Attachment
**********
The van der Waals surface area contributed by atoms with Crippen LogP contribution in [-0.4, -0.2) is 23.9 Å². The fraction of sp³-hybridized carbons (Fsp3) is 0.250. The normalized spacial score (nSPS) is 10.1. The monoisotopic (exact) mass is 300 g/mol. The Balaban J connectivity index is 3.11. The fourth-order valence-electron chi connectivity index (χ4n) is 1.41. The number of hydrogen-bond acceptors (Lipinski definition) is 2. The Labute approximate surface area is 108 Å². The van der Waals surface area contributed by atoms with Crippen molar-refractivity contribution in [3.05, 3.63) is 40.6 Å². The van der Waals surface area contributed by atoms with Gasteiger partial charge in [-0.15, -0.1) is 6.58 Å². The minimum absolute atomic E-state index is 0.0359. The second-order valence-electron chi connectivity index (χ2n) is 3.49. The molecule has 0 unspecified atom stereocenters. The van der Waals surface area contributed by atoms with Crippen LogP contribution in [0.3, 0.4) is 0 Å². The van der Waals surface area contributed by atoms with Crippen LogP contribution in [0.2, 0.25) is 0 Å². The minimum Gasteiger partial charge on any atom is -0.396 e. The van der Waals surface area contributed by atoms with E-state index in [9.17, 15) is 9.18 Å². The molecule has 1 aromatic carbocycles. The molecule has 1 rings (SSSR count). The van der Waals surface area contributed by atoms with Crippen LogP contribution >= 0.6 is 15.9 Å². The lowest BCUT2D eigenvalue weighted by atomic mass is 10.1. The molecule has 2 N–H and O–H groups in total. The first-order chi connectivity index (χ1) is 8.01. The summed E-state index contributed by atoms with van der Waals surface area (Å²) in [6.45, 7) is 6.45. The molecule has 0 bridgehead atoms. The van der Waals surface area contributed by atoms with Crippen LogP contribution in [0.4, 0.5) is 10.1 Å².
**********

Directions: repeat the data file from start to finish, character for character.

The van der Waals surface area contributed by atoms with Crippen LogP contribution in [-0.4, -0.2) is 23.9 Å². The fraction of sp³-hybridized carbons (Fsp3) is 0.250. The normalized spacial score (nSPS) is 10.1. The monoisotopic (exact) mass is 300 g/mol. The Balaban J connectivity index is 3.11. The fourth-order valence-electron chi connectivity index (χ4n) is 1.41. The number of hydrogen-bond acceptors (Lipinski definition) is 2. The Labute approximate surface area is 108 Å². The van der Waals surface area contributed by atoms with Crippen molar-refractivity contribution in [3.05, 3.63) is 40.6 Å². The van der Waals surface area contributed by atoms with Gasteiger partial charge in [-0.15, -0.1) is 6.58 Å². The minimum absolute atomic E-state index is 0.0359. The second-order valence-electron chi connectivity index (χ2n) is 3.49. The molecule has 0 unspecified atom stereocenters. The van der Waals surface area contributed by atoms with Crippen LogP contribution in [0.3, 0.4) is 0 Å². The van der Waals surface area contributed by atoms with Crippen LogP contribution in [0.2, 0.25) is 0 Å². The minimum Gasteiger partial charge on any atom is -0.396 e. The van der Waals surface area contributed by atoms with E-state index in [9.17, 15) is 9.18 Å². The molecule has 1 aromatic carbocycles. The molecule has 1 rings (SSSR count). The van der Waals surface area contributed by atoms with Crippen LogP contribution >= 0.6 is 15.9 Å². The lowest BCUT2D eigenvalue weighted by atomic mass is 10.1. The molecule has 2 N–H and O–H groups in total. The first-order chi connectivity index (χ1) is 8.01. The summed E-state index contributed by atoms with van der Waals surface area (Å²) in [6.45, 7) is 6.45. The molecule has 0 bridgehead atoms. The van der Waals surface area contributed by atoms with Crippen LogP contribution in [0.4, 0.5) is 10.1 Å².